Western U.S. rangelands have been quantified as six fractional cover (0%–100%) components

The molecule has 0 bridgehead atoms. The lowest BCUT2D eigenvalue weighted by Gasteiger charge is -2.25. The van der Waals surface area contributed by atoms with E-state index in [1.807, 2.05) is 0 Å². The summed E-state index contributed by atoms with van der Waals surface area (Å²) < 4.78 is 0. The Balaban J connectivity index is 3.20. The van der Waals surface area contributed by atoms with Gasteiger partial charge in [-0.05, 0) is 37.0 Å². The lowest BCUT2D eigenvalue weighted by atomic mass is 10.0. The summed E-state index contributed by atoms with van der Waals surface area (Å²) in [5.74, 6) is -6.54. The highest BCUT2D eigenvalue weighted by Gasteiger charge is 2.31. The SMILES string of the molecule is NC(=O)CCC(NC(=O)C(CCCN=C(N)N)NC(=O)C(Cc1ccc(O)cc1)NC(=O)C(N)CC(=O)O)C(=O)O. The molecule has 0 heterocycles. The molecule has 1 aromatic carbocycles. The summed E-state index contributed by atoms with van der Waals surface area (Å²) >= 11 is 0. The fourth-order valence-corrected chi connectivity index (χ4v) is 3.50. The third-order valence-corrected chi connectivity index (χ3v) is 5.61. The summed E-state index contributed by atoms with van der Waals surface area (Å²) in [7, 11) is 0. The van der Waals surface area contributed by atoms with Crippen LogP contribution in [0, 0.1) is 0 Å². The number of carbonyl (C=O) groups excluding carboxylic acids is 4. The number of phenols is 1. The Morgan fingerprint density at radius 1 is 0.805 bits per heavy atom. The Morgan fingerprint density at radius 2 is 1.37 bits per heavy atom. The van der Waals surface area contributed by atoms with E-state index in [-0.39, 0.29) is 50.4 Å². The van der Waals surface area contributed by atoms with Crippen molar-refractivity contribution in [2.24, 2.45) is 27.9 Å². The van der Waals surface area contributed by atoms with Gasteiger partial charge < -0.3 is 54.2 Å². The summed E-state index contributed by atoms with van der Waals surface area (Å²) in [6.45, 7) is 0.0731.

over the Landsat archive (1985–2018) at a 30 m resolution, termed the “Back-in-Time” (BIT) dataset. Robust validation through space and time is needed to quantify product accuracy. Here, we used field data collected concurrently with high-resolution satellite (HRS) images over multiple locations (n = 42) and years. Field observations were used to train regression tree models, predicting the component cover across each HRS image. Our objectives were to evaluate the spatial and temporal relationships between HRS and BIT component cover and compare spatio-temporal climate responses. First, for each HRS site-year (n = 77) we averaged both the HRS and BIT predictions within each site separately and regressed the averages to quantify the temporal accuracy. Next, we regressed individual pixel values of corresponding HRS and BIT predictions to quantify the spatio-temporal accuracy. Results showed strong temporal correlations with an average R2 of 0.63 and Root Mean Square Error (RMSE) of 5.47% as well as strong spatio-temporal correlations with an average R2 of 0.52 and RMSE of 7.89% across components. Our approach increased the validation sample size relative to direct comparison of field observations. Validation results showed robust spatio-temporal relationships between HRS and BIT data, providing increased user confidence in the data.